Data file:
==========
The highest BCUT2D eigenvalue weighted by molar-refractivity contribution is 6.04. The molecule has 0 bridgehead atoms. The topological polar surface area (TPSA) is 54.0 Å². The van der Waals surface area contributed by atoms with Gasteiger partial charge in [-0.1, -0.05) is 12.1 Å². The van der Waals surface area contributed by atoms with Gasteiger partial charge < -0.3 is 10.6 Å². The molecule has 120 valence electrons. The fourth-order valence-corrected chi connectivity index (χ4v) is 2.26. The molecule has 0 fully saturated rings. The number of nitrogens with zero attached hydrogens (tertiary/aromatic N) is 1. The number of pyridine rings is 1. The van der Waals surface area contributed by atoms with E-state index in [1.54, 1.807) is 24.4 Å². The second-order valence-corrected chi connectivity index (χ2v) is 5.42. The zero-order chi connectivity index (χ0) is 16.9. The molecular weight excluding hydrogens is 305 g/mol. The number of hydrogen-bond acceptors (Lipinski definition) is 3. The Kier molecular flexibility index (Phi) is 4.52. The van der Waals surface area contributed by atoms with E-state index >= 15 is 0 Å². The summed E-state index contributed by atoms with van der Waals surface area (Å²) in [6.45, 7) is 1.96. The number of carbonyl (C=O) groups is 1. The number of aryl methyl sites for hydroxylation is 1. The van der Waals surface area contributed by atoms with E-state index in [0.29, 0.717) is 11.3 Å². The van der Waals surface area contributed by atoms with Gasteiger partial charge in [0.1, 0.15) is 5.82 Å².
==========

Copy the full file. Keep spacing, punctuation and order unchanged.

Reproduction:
The highest BCUT2D eigenvalue weighted by molar-refractivity contribution is 6.04. The molecule has 0 bridgehead atoms. The topological polar surface area (TPSA) is 54.0 Å². The van der Waals surface area contributed by atoms with Gasteiger partial charge in [-0.1, -0.05) is 12.1 Å². The van der Waals surface area contributed by atoms with Gasteiger partial charge < -0.3 is 10.6 Å². The molecule has 120 valence electrons. The fourth-order valence-corrected chi connectivity index (χ4v) is 2.26. The molecule has 0 fully saturated rings. The number of nitrogens with zero attached hydrogens (tertiary/aromatic N) is 1. The number of pyridine rings is 1. The van der Waals surface area contributed by atoms with E-state index in [1.54, 1.807) is 24.4 Å². The second-order valence-corrected chi connectivity index (χ2v) is 5.42. The zero-order chi connectivity index (χ0) is 16.9. The molecular weight excluding hydrogens is 305 g/mol. The number of hydrogen-bond acceptors (Lipinski definition) is 3. The Kier molecular flexibility index (Phi) is 4.52. The van der Waals surface area contributed by atoms with E-state index >= 15 is 0 Å². The summed E-state index contributed by atoms with van der Waals surface area (Å²) in [6.45, 7) is 1.96. The number of carbonyl (C=O) groups is 1. The number of aryl methyl sites for hydroxylation is 1. The van der Waals surface area contributed by atoms with E-state index in [0.29, 0.717) is 11.3 Å². The van der Waals surface area contributed by atoms with Gasteiger partial charge in [0.1, 0.15) is 5.82 Å².